Power struggles are a natural part of parenting and child development. Kids want to control their environment and might engage us in power struggles to get their needs met. Often, as parents, we might react with emotion or by asserting an authoritative stance. However, reacting by saying “do as I say or else!” or lecturing our kids does not teach them the skills they need to obtain what they want. When we find ourselves reacting this way, then we are getting into a power struggle.
Our kids will test our limits and boundaries at every turn. We can keep our emotional reactions in check to keep things from escalating further or erupting into an argument. Power struggles are the way that our kids try to get control over their environment. While these struggles are an inevitable part of our child’s learning process, we can teach our kids the right way to get their needs met.
Power Struggles Are Inevitable
Part of growing up is learning what you can and cannot get away with to get what you want or need. Kids will challenge us, try to manipulate our emotions, make us feel like we are unfair, or try other tactics to get what they want. These tactics can be tiring and draining for us. We might question whether our kids respect us or if we are unreasonable. We might cave to the power struggle, or we might go in the other direction, becoming strict disciplinarians to “teach our child a lesson about respecting our authority.”
What Is the Reason for Boundaries and Limits?
We might need to take a step back from our emotional reactions and look at the motivations for the rules that we set for our kids. Are we teaching our kids how to be responsible adults by setting limits, or are we showing them that “we run the house, not them?” As a parent, being challenged by our kids can make us feel slighted. However, we have to rise above these feelings and look at our child’s lifelong growth and development over our desire to be “in charge.”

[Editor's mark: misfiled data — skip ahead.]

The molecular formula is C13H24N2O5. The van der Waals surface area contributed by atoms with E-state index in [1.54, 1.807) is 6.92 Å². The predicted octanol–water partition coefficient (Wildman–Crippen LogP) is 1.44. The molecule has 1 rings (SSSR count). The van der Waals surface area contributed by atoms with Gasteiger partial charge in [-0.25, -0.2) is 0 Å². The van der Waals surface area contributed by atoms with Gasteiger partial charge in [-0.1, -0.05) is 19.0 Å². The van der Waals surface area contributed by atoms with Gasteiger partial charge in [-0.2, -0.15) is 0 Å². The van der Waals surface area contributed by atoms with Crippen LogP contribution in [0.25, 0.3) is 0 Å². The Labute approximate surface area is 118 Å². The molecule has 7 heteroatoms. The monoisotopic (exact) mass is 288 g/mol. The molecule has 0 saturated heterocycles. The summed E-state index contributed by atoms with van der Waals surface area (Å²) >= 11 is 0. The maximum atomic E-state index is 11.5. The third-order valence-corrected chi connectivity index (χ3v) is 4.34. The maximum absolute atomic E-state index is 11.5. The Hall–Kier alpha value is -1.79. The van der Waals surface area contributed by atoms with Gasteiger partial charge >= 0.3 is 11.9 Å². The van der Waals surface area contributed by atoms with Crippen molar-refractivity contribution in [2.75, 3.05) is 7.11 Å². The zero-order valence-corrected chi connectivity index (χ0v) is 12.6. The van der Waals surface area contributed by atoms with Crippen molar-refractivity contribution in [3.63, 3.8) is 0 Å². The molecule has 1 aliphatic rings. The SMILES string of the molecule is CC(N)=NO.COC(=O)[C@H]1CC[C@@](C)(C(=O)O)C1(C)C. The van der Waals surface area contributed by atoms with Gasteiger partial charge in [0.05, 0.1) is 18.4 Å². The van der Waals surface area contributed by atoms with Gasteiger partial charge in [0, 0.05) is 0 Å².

Fostering an Open and Honest Environment
When we focus on wanting our kids to listen to us just to maintain a feeling of authority, we might not be fostering an open and honest environment. When our kids fear our authority, they might not come to us when they are in trouble or have made a mistake. By allowing our kids to make mistakes without judgment and focusing on solutions, we can foster a growth mindset for our kids. At Fire Mountain Residential Treatment Center, parents and kids come together to create behavioral contracts to set boundaries and outline expectations when coming home from treatment.
Behavioral contracts can be a great way to get everything out into the open. Once things are written down, we can separate our emotions from the behaviors. Fire Mountain co-founder Aaron Huey explains contracts further in the podcast “Contracts and Consequences” on “Beyond Risk and Back.” The process of sitting down at the table with our kids can teach them to be responsible adults, as we help them find solutions to meet their needs that do not involve problematic behaviors.
Set the Example You Would Like to See
When dealing with conflict and power struggles with our kids, we can set an example for them. Sometimes, when our emotions get the best of us, we react and say things we wish we could take back. If this does happen during a power struggle with our kid, we can do a few things:
- Recognize that we are “worked up” or upset.
- Deal with the current situation at another time.
- Take a step back and take a break. Lean on your parenting partner for support if you can.
- Come full circle and show your child how to act when they have made a mistake:
- Acknowledge that things got heated, and you said something you did not mean to say.
- Apologize for what you have said while returning to the issue at hand. (Kids might try to use this as a chance to “get off the hook!”)
- Apologies are not a sign of weakness!
Remember that your child will look to you as a model or an example, whether you realize it or not. If you react to power struggles by yelling or acting on emotion, your kid might think that this type of behavior is appropriate. Raising kids can be challenging, and experiencing emotions is understandable! Think of your actions as ways to teach your child how to behave and resolve issues appropriately.
Power struggles are emotional reactions we want control over another person’s behavior. When we get into a power struggle with kids, we might yell, scream, or try to remind them that WE are the boss. While we want our kids to respect us and do what is right, sometimes, our emotions can get the best of us, and we begin arguing at their level. Lots for your kid’s teachable moments and connect consequences to lessons that they can carry with them into adulthood. If our primary goal in a conflict is to win, we might need to take a step back and think about what is best for our kids. We can set an example for our children to follow and use behavioral contracts to discuss potential issues before they occur. Fire Mountain Residential Treatment Center is here to help both kids and parents. Call us at (303) 443-3343. We’re here to help your family’s fire burn brightest!